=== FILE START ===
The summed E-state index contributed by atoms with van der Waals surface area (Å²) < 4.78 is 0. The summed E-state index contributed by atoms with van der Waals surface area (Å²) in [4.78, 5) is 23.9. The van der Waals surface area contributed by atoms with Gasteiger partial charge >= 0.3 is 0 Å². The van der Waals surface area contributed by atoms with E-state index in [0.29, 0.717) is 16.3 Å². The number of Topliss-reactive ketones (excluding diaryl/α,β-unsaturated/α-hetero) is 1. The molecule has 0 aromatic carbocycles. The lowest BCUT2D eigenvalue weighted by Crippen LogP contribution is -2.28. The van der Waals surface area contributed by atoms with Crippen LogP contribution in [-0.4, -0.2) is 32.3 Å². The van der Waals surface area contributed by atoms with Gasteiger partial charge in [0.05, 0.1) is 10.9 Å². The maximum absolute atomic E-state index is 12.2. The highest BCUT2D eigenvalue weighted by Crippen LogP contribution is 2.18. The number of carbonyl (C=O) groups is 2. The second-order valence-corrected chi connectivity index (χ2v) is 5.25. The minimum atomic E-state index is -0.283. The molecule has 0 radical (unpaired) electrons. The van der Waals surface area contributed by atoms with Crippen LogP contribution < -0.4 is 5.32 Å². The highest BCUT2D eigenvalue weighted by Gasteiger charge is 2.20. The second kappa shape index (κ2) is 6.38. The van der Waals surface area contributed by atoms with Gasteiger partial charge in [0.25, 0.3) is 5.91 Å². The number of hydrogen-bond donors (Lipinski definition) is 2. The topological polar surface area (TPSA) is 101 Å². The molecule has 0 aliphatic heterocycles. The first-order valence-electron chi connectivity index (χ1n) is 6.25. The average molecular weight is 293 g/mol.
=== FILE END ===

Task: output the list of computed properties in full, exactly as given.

The summed E-state index contributed by atoms with van der Waals surface area (Å²) < 4.78 is 0. The summed E-state index contributed by atoms with van der Waals surface area (Å²) in [4.78, 5) is 23.9. The van der Waals surface area contributed by atoms with Gasteiger partial charge >= 0.3 is 0 Å². The van der Waals surface area contributed by atoms with E-state index in [0.29, 0.717) is 16.3 Å². The number of Topliss-reactive ketones (excluding diaryl/α,β-unsaturated/α-hetero) is 1. The molecule has 0 aromatic carbocycles. The lowest BCUT2D eigenvalue weighted by Crippen LogP contribution is -2.28. The van der Waals surface area contributed by atoms with Crippen LogP contribution in [-0.4, -0.2) is 32.3 Å². The van der Waals surface area contributed by atoms with Gasteiger partial charge in [0.05, 0.1) is 10.9 Å². The maximum absolute atomic E-state index is 12.2. The highest BCUT2D eigenvalue weighted by Crippen LogP contribution is 2.18. The number of carbonyl (C=O) groups is 2. The second-order valence-corrected chi connectivity index (χ2v) is 5.25. The minimum atomic E-state index is -0.283. The molecule has 0 radical (unpaired) electrons. The van der Waals surface area contributed by atoms with Crippen LogP contribution < -0.4 is 5.32 Å². The highest BCUT2D eigenvalue weighted by Gasteiger charge is 2.20. The second kappa shape index (κ2) is 6.38. The van der Waals surface area contributed by atoms with Gasteiger partial charge in [0.25, 0.3) is 5.91 Å². The number of hydrogen-bond donors (Lipinski definition) is 2. The topological polar surface area (TPSA) is 101 Å². The molecule has 0 aliphatic heterocycles. The first-order valence-electron chi connectivity index (χ1n) is 6.25. The average molecular weight is 293 g/mol.